Mayor Annise Parker did not back away from HERO during an online chat, defending the non-discrimination ordinance and arguing that what made her a successful mayor could help her in another elected office.

But Parker admitted during the conversation with Houston Chronicle readers on Monday that in conservative Texas, she faces limited options for returning to office. When asked if a gay candidate could win a statewide race, Parker gave a qualified yes.

"Yes, I do but at this point it would have to be a Republican," Parker responded. "I think the same characteristics that have made me successful in Houston would play well state wide. Tell it like it is, honest and straight-forward is a Texas value."

Parker, whose six years as mayor ends on Jan. 4, said she's open to running for office in Harris County. But she won't challenge Judge Ed Emmett, the Republican head of the Harris County Commissioners Court who faces re-election in 2018. After all, Emmett helped oust anti-gay nemesis Jarred Woodfill from his perch atop the Harris County Republican Party in 2014. 

"I would not run against my friend Ed Emmett who does a good job as County Judge. But I would be open to the possibility of a open seat," Parker said.

Parker, the first openly gay mayor of a major U.S. city, is likely headed to Harvard University for two months after her successor, Sylvester Turner, takes office next month. But she pledged, "I'll be back."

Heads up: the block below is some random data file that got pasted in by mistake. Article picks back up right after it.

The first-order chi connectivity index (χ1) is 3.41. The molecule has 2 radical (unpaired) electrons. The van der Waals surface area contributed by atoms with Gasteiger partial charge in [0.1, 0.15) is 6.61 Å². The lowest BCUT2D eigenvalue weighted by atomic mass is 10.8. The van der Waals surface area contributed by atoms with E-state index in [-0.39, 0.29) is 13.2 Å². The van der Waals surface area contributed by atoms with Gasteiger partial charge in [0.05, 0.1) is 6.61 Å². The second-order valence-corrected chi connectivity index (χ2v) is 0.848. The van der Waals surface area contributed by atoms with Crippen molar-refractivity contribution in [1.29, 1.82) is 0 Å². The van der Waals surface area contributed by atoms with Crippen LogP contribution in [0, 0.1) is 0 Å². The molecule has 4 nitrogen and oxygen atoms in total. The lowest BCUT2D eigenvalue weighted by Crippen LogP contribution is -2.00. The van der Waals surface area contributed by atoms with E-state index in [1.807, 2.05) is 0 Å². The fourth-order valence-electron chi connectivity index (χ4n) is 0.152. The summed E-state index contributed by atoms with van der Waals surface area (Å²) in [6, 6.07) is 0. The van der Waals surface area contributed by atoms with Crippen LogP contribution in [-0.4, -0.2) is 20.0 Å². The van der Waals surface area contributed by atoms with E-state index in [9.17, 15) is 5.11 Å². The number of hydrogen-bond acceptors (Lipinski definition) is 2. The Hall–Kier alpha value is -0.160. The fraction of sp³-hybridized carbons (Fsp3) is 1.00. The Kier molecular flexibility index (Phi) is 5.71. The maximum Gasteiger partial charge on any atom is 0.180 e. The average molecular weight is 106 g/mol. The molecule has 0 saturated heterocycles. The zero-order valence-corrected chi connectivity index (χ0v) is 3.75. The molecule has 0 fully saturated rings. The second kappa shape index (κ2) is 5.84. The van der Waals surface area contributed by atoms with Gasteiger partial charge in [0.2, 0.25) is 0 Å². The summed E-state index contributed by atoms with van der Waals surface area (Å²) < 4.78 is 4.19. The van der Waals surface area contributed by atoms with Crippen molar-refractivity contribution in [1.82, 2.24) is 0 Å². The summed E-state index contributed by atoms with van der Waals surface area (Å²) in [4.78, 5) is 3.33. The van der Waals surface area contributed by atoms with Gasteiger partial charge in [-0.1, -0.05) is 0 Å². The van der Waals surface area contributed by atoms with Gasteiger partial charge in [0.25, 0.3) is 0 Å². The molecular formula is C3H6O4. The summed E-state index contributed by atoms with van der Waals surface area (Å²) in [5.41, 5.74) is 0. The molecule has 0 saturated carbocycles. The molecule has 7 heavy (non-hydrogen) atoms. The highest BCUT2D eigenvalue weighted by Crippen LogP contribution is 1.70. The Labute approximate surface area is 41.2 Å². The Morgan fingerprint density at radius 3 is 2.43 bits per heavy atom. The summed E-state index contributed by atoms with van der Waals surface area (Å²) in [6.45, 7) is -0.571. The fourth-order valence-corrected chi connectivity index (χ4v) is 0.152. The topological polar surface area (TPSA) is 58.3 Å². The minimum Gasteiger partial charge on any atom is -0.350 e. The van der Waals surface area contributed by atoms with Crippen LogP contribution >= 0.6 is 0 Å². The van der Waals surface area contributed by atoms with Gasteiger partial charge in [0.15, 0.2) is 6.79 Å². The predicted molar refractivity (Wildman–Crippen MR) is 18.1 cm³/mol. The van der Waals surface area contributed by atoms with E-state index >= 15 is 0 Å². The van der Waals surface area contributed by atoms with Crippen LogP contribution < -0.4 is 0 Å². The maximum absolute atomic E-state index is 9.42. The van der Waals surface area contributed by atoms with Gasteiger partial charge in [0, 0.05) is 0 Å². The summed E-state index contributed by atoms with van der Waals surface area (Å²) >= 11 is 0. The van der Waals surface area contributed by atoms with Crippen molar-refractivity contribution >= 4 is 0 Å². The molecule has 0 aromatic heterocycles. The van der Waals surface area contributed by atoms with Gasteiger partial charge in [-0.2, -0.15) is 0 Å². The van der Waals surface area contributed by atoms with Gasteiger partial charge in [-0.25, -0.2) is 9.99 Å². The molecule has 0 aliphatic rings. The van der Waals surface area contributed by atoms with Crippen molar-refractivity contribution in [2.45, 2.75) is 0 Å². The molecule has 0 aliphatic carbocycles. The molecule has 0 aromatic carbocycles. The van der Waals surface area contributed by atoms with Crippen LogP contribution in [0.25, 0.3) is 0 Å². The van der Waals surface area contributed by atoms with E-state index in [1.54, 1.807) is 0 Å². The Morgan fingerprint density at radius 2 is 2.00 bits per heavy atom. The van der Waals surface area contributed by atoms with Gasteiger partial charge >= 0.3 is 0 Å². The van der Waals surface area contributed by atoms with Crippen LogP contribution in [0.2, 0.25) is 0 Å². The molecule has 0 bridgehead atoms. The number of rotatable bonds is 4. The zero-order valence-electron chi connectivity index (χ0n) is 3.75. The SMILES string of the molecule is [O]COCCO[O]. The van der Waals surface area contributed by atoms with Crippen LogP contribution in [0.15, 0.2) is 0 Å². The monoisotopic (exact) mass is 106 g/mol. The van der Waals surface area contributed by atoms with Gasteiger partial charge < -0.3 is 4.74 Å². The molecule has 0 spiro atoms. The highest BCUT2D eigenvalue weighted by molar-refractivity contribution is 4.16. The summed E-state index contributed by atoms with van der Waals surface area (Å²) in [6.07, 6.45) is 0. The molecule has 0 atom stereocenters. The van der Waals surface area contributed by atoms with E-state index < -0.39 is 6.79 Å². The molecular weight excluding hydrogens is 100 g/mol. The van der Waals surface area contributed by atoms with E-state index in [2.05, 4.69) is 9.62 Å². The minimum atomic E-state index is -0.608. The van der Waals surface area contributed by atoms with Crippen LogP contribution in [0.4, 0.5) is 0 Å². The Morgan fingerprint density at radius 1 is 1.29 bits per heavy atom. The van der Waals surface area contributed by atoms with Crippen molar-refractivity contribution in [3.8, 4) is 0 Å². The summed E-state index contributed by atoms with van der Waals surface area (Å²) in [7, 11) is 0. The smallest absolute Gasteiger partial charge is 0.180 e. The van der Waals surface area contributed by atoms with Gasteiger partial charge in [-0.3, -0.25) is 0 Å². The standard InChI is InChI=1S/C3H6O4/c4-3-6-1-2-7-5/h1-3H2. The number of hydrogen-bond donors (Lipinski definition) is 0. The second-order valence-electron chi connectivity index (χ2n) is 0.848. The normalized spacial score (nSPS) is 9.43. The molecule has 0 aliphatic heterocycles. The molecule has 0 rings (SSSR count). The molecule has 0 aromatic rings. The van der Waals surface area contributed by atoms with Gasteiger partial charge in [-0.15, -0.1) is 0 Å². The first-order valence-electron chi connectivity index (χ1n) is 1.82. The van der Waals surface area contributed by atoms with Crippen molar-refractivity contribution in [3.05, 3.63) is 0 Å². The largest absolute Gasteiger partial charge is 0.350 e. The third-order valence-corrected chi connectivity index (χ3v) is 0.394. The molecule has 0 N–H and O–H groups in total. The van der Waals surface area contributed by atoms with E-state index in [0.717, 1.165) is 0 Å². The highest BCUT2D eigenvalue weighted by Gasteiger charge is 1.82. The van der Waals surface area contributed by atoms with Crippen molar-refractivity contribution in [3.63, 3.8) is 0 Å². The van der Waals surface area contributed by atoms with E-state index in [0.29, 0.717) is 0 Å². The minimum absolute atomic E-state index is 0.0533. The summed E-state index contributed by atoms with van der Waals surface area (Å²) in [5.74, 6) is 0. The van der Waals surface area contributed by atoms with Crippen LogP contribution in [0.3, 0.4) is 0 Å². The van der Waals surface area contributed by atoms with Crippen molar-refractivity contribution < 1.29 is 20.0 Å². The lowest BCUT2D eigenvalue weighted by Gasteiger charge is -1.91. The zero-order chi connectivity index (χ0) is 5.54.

Throughout the live chat, Parker was peppered with questions about HERO, which voters defeated on Nov. 3. One person criticized Parker for her strident remarks on election night, when she said the non-discrimination ordinance fell victim to an "ugly wad of lies." Parker didn't back away from those remarks on Monday.

"The vote against a non-discrimination ordinance similar to that of 200 plus cities and 17 states did not reflect the tolerant, welcoming attitude of the vast majority of Houstonians. This is an issue that will return because it is something that many conferences, corporations and conventions ask about when they make their location decisions," Parker said.

The mayor, who after HERO's defeat said the ordinance was doomed to fail at the ballot box, was asked why she and supporters fought so hard to keep it.

"Once the state Supreme Court ignored lower court rulings and a jury decision in favor of the City and forced this on to the ballot, there was no time to mount an effective truth campaign to counter the lies and distortions of the opponents," Parker said.

"I will not apologize for doing the right thing for the 15 categories of Houstonians who would have benefited from the ordinance. Including veterans, pregnant women, and racial and ethnic minorities," she added.

Parker said HERO supporters struggled to overcome the fear mongering campaign staged by opponents.

"My regret is that the pro-HERO campaign gave logical, calm arguments and largely ignored what we considered a ludicrous belief that the ordinance would turn all bathrooms and locker rooms unisex. Fear isn't logical and it's hard to defeat," the mayor said.

Yet despite the defeat and the person criticism HERO opponents aimed at her, Parker said her love for the job hasn't diminish.

"I have loved this job, just as I love this city," Parker said.